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Book Reviews

December, 2000

Witch Child

by Celia Rees.

PB 236 p.

London: Bloomsbury 2000.

RRP $16.95

In 17th century England, Mary Newbury, daughter and grand-daughter of witches (of the herb-using, pagan variety), is shipped off for her safety to the New World with a party of Puritan settlers, after her grandmother is executed for witchcraft. It is indicated that her grandmother, in the form of a hare, is still around, but no-one can protect her from superstitious stupidity.

Arrived in the New World, they leave Salem to join an earlier party who were kicked out of the town for being rather too fundamentalist (this is thirty years before the Salem witch trials) and who have established their own settlement elsewhere.

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Mary is different, therefore suspect. She has friends, but she has also made enemies. Inevitably, there are mutterings about witchcraft and Mary finds that it may not be possible to leave her old troubles in England...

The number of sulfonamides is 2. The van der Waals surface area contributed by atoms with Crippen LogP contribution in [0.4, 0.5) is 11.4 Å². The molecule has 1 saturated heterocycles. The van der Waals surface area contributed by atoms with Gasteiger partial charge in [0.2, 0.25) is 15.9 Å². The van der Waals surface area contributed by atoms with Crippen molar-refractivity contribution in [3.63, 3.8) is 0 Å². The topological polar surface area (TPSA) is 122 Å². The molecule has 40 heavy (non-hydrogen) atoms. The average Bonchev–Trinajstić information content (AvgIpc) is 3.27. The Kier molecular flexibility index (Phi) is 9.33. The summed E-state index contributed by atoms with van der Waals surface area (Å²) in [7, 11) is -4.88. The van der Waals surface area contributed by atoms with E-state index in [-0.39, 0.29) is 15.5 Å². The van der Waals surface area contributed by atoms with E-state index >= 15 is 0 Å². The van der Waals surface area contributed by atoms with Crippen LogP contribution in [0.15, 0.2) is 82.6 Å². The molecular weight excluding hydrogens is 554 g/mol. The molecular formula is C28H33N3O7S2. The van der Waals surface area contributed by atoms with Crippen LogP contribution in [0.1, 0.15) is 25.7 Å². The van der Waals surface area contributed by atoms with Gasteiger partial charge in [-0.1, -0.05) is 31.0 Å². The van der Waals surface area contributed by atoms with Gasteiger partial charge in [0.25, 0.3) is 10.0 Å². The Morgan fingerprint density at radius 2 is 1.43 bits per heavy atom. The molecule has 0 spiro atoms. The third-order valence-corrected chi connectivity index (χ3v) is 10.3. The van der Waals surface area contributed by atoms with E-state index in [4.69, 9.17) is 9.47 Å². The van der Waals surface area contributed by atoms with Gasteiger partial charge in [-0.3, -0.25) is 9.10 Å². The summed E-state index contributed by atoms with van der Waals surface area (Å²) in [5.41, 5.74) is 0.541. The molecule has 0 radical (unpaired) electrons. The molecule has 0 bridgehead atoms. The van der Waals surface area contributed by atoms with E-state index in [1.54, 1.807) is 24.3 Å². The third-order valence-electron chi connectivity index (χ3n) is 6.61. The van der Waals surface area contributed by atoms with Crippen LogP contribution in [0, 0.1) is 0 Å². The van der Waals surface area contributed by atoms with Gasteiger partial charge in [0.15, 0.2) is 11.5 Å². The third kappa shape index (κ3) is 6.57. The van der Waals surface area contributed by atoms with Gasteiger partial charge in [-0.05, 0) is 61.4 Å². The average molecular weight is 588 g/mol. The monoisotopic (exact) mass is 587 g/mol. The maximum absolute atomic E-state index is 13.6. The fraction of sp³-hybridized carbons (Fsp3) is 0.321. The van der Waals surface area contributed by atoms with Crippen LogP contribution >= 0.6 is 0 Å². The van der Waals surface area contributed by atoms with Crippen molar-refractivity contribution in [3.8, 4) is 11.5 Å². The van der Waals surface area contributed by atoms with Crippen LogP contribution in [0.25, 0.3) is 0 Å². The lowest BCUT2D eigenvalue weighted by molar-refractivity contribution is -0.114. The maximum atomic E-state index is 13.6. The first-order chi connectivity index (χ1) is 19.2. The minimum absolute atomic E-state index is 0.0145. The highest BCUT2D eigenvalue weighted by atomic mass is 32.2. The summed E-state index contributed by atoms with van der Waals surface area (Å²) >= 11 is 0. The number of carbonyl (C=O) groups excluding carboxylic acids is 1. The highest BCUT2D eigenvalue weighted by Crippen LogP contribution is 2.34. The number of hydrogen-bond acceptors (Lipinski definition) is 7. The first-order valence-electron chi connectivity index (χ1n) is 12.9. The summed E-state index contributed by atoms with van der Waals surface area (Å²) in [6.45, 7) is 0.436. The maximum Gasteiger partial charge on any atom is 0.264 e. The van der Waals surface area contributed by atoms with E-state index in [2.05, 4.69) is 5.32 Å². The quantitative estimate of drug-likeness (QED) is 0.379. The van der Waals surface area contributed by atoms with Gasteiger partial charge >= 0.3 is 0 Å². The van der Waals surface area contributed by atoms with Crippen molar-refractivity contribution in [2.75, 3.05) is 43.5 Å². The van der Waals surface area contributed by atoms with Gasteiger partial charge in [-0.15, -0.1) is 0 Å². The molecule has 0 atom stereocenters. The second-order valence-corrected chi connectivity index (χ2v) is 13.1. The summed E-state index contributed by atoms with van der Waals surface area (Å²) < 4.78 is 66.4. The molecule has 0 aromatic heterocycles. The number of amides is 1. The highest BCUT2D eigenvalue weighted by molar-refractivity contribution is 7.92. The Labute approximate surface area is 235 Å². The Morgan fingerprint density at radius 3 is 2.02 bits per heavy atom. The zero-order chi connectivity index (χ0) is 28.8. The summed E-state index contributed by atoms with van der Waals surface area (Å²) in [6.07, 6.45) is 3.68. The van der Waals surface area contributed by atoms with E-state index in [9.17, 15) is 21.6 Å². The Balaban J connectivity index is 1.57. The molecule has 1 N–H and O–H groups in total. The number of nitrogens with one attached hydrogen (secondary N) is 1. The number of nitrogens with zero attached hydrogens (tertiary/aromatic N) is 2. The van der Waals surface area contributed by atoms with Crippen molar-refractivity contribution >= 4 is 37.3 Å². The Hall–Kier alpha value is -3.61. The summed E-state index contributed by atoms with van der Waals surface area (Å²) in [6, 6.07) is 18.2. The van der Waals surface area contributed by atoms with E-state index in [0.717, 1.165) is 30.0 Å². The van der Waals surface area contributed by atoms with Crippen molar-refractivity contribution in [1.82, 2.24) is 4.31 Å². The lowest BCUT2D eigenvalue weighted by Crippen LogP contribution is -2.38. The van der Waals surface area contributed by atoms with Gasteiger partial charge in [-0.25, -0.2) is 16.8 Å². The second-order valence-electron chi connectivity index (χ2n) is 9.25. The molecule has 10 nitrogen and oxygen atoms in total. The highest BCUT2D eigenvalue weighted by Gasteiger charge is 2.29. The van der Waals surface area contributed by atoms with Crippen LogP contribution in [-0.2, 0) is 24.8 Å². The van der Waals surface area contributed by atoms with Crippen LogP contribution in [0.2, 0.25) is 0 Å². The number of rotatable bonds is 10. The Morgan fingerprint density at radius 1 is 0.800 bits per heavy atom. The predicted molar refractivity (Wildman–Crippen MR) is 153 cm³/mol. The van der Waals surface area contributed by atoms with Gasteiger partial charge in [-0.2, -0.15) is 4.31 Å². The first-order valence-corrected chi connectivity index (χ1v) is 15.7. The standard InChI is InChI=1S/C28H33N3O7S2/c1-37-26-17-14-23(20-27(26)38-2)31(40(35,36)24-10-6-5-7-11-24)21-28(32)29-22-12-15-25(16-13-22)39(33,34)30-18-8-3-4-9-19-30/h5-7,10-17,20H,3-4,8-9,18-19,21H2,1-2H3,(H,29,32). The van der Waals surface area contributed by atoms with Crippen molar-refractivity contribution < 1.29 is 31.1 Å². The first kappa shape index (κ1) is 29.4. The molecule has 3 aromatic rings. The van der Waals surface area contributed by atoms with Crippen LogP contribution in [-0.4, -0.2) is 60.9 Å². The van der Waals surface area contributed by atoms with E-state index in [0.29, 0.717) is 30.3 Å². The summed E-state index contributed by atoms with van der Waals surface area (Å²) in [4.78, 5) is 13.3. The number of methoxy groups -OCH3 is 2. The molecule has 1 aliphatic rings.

The story is written in the form of a journal, supposedly stitched into a quilt and merely edited by someone called Alison Ellman, who even gives her e-mail address in case readers want to contact her with further information about the characters.

While a journal is an acceptable novel form, if you?re going to claim this is a real seventeenth century manuscript, it should at least be told in language appropriate to the era - it isn't. It does work perfectly well as a historical novel, though, and the fantasy elements are light, not overpowering.

Some ends are left untied at the end, such as her friendship with the Indian lad, Jaybird, and the mysterious/mystical hare and female wolf that she sees in the forest. Perhaps a sequel is intended, but how? Another journal?

There is also a witch trial which, like the Salem one, begins with teenage girls playing with love magic and ends with hysterical accusations to escape prosecution themselves. One scene is taken almost directly from Arthur Miller?s The Crucible. Possibly the author didn't realise the Miller connection, but the connection with the Salem trials is clearly deliberate.

The environmentalist, feminist message is perhaps a little unsubtle, but on the whole, it?s an enjoyable novel and not difficult reading. Teenagers generally like novels written as journals or letters, because they can be put down. If you can persuade your teenager to read historical fiction in the first place, she should enjoy it.

Sue Bursztynski

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